I’ve visited the San Francisco Conservatory of Flowers many times, but today I got a new vantage. Olloclip is an attachment for the iPhone that adds a macro lens to the camera. (There’s a wide-angle and a fisheye, too, but I mostly like it for the macro.) The lens allowed me to see the tiniest of flowers ultra close up.
There’s an awkward corner at the front of my building. It’s a tight 90º turn where a planter would work so long as it kept out of the way. The perfect shape would be a triangle, but since I couldn’t find one (how hard it is to make triangular planter?), I decided to build one myself.
The final project came out quite well. It’s 2 feet tall, 3 feet wide, and has 2 tiers for planting in, and I only bled once. I even added a floor with holes for drainage. All it took was some wood (Poplar – more on that in a moment), a circular saw that could handle 45º cuts, a drill, a few screws, and as much of my high school geometry class as I could remember.
I’m quite proud of the way it came out. Yesterday I did the planting.
I think it looks pretty good!
What I didn’t know when I bought the wood is that Poplar is not very rot resistant. All wood planters rot eventually, it’s just a matter of when. (Mental note: Cedar and Redwood last the longest. Next time.) To help extend the life of the planter, I decided to use a cactus mix and plant only low-water plants, so that I could keep the container quite dry (which should keep it from rotting quickly).
For the bottom row, I selected succulents that should stay small: Echeveria, Kalanchoe, and Sedum. It’s planted pretty tight but I just wanted to put everything in and see how they do.
On top, I kept with the low-water requirement, but went in a different direction. Around the sides I planted Sempervivum, which will, in time, form a dense mat and spill over the edges. I needed something small because in the center I planted a giant.
The Giant Sea Squill, aka Drimia maritima, is the largest flowering bulb in the world! This bulb was about a foot across. This season, it should form a huge half-circle of spear-shaped, wavy leaves. And when it’s ready, it’ll shoot a spray of flowers up 3-5 feet.
The Sea Squill grows in sandy crevices in beachy areas, so it’s good in costal climates with arid sand. When I bought it, the salesman said, “plant it, water it, and then never water it again.’ Sounds like the perfect crown jewel for my new two-tier low-water triangle planter extravaganza.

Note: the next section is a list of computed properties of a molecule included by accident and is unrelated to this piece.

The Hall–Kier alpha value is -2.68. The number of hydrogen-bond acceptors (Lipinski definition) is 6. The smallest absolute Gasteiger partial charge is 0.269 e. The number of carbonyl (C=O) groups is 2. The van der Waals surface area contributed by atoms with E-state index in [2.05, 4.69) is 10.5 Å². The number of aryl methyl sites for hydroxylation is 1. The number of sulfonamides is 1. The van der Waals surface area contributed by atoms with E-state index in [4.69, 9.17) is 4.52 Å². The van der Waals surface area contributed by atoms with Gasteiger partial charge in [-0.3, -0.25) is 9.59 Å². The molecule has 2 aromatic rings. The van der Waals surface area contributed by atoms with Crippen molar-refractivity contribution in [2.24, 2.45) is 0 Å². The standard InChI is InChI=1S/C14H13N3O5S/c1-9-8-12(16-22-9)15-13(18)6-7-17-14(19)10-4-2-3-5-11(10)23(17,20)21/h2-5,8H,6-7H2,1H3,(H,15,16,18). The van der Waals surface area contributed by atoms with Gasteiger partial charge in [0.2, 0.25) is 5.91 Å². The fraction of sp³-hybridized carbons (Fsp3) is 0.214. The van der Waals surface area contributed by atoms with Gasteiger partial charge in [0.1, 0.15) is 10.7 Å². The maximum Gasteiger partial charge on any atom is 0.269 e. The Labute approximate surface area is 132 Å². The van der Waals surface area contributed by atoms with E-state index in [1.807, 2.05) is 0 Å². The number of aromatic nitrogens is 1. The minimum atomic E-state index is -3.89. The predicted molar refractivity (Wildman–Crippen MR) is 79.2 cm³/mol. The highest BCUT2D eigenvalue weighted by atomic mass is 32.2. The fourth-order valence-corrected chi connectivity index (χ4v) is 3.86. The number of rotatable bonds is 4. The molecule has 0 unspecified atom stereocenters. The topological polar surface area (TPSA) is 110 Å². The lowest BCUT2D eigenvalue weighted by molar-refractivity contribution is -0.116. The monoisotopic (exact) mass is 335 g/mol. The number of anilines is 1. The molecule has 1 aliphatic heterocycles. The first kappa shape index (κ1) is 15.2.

No, this is not a Christmas decoration, but it is pretty festive. Can you guess what it is?
Step back and you can see the golfball-sized clusters of flowers. Got it yet?
Okay, here’s the big reveal. It’s the original Fred!
Longtime readers my know the story of my Dracaena fragrans, but the short version is, this guy’s a fighter. I’ve had him for twenty years. This is his third bloom. And this one is really driving home the “fragrans” in Dracaena fragrans. Dude smells like an explosion in a perfume factory, especially at night.
Every day, just before sunset, the sun spends one of its last afternoon hours streaming into my living room window, falling on my dining table, and beaming right through the opaque, nearly transparent leaves of a Caladium growing there. And every day I think to myself, I should really photograph that. Today, I did.
First, good news came from Troy Meyers, the flasking lab, last month. The seed embryos looked good under the microscope. Here they are, under transmitted and reflected light.
Next, more good news from Troy Meyers, last week. The seeds have germinated! I asked for a photo and he sent me this.
It may not look like much now, but that layer of yellow blobs are all clusters of tiny, growing Dendrobium embryos. Sexy goop, eh?
So we’re two more links into the long chain of ifs. Now if they stay alive, and if they survive a reflasking or two, and if they survive the trip to me, and if I can get them transitioned to media, and if I can keep them alive another few years, and if I can get them to bloom … then we’ll finally see what the flowers look like.
Like I said, it’s a long chain of ifs, but still so exciting!
Back in May, my friend Zach sent me some pollen from one of his Phalaenopsis orchids in the mail. I used it to pollenate one of mine that happened to be blooming.
I snapped a quick photo to remember the details. That’s the pollinia there in the plastic bag after the word “purple.”
The pollination took! Here’s the pod today.
Phalaenopsis orchid pods can take 8 months or so to mature, so we still have lots of time to wait. But if this pod produces viable seeds, the plants will be a mix of two different Phalaenopsis hybrids, both with white and purple blooms.
Last year, my friend Leland sent me a cutting of Philodendron pinnatifidum x melinonii from his yard. The photo on the left below shows what it looked like when I received it. It was just a few inches wide. I planted it in a 5 inch pot.
By December, it had rooted and thrown out its first enormous leaf, which you can see in the photo below on the right. Magnificent!
What’s interesting (to me, anyway) is that it remained a one-leaf-wonder for months. In May, I noticed that the pot was going dry very quickly after watering. This is a good sign that the plant needed more room, so I repotted it into a gallon pot.
The plant immediately started putting out new leaves. It’s now up to four and I’m considering another repot soon. Lesson learned: some plants really need space below in order to thrive up top.